|In North Carolina, fishermen are joining the local food community.|
The rally drew close to 300 protestors, and fishermen, food activists and chefs rode together on buses to Raleigh.
A recreational fishing group had proposed a bill that would designate those three varieties of fish as gamefish, thereby banning the commercial harvest.
Recreational fishermen say that the bill would be an economic boon to the state - with more anglers coming to NC to fish - and that the impact on commercial harvesters would be negligible. But a coalition of chefs, consumers, and farming advocates disagreed - and joined with the fishermen to protest the bill in person and via an online petition.
Groups like Chefs Collaborative and the Carolina FarmStewardship Association sent action alerts warning their members that the bill would take NC seafood off the dinner table. And the North Carolina Farm Bureau Federation recognized commercial fishermen as important food producers.
The support from the local food community was all the more remarkable considering that seafood was barely on the radar screen of local food advocates during a series of statewide “farm to fork” policy discussions that took place in 2008.
A lot of work has taken place since fishermen and their friends witnessed that void.
Groups like NC Catch and its local catch affiliates are working hard to educate consumers about seafood seasonality and the economic, ecologic, and cultural benefits of buying local seafood. “Bringing Seafood into the Local Food Movement” was the theme of their annual summit and Uli Bennewitz, a pioneer in the movement in North Carolina, was the keynote speaker.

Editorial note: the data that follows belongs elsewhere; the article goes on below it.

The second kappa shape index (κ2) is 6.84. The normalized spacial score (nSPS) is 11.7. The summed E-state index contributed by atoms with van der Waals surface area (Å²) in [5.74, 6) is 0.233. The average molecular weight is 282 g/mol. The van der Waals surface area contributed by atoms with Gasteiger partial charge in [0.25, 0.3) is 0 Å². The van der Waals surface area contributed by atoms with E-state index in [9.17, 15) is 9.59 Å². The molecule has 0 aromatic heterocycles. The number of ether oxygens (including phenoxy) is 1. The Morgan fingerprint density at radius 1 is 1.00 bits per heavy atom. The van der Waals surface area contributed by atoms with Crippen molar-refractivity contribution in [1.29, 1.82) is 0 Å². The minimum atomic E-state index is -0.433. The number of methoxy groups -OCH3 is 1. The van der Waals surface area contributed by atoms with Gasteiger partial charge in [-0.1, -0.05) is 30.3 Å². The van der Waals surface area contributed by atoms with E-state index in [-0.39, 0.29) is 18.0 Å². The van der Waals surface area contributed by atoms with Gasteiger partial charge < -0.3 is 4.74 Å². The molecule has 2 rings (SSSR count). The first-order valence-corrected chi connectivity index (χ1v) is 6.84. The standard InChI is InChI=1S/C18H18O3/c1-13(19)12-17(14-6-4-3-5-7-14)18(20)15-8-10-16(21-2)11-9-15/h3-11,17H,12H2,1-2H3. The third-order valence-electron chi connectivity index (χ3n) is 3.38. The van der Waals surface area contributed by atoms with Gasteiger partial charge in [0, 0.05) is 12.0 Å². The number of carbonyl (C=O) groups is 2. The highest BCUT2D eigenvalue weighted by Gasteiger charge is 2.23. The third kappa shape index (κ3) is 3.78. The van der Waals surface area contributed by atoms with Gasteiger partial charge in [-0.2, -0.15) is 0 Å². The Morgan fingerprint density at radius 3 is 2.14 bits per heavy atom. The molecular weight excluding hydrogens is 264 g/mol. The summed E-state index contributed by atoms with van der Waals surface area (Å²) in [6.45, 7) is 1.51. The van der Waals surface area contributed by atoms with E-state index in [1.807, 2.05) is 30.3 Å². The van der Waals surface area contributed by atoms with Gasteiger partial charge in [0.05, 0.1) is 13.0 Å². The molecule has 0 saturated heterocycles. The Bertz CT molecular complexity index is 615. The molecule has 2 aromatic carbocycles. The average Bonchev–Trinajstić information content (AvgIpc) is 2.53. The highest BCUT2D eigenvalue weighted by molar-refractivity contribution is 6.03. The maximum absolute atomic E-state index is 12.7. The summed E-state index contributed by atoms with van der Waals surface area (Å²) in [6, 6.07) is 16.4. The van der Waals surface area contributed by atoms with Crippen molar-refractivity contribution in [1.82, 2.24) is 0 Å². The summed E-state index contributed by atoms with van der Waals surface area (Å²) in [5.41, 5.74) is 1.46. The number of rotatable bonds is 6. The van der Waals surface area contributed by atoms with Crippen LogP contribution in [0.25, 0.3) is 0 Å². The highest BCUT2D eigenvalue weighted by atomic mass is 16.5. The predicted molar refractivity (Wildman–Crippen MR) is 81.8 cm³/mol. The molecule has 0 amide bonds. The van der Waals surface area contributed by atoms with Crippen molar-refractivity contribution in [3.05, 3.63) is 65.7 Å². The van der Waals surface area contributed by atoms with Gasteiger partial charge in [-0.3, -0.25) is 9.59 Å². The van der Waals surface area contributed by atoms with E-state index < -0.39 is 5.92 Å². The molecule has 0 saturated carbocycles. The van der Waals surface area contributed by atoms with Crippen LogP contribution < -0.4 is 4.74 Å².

Coastal communities are hosting more local seafood events, like the Seafood Throwdown at Day at the Docks in Hatteras in September that NAMA graciously helped stage.
Most of our seafood still heads north to out-of-state markets, but more is moving west to supply in-state demand. Community-supported fisheries are delivering seafood to drop-off locations in places like Raleigh and Durham. More North Carolina is available at inland farmers’ markets, and entrepreneurs are turning inland chefs onto species, like sheepshead and cobia, that are new to them.
We have been told that the gamefish bill will not be run this session, but proponents are continuing to pressure legislators to bring it to a vote this summer. In any event, it’s likely to be back for consideration next year, so fishermen aren’t resting easy.
Still, it is reassuring that North Carolina seafood is recognized as an important component in the local food economy of a state better known for its sweet potato and turkey production.
Susan West is a journalist and lives on Hatteras Island, NC with her husband Rob who is a commercial fisherman. West serves on the board of NC Catch.